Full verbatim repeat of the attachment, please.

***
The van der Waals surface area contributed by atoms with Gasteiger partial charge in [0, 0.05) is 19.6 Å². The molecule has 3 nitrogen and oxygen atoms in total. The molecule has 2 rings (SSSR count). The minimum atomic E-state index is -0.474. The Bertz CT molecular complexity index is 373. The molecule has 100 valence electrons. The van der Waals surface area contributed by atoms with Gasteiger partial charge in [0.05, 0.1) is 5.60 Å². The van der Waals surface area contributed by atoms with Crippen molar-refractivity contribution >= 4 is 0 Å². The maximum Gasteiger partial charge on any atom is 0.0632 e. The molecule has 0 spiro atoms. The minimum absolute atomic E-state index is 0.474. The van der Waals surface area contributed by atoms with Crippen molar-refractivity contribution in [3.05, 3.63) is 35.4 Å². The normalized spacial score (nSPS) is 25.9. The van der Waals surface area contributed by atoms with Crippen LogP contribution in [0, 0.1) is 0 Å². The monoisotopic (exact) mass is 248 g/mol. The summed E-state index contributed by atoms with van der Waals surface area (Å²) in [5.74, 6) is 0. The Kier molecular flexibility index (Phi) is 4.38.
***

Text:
The van der Waals surface area contributed by atoms with Gasteiger partial charge in [0, 0.05) is 19.6 Å². The molecule has 3 nitrogen and oxygen atoms in total. The molecule has 2 rings (SSSR count). The minimum atomic E-state index is -0.474. The Bertz CT molecular complexity index is 373. The molecule has 100 valence electrons. The van der Waals surface area contributed by atoms with Gasteiger partial charge in [0.05, 0.1) is 5.60 Å². The van der Waals surface area contributed by atoms with Crippen molar-refractivity contribution >= 4 is 0 Å². The maximum Gasteiger partial charge on any atom is 0.0632 e. The molecule has 0 spiro atoms. The minimum absolute atomic E-state index is 0.474. The van der Waals surface area contributed by atoms with Crippen molar-refractivity contribution in [3.05, 3.63) is 35.4 Å². The normalized spacial score (nSPS) is 25.9. The van der Waals surface area contributed by atoms with Crippen LogP contribution in [0, 0.1) is 0 Å². The monoisotopic (exact) mass is 248 g/mol. The summed E-state index contributed by atoms with van der Waals surface area (Å²) in [5.74, 6) is 0. The Kier molecular flexibility index (Phi) is 4.38.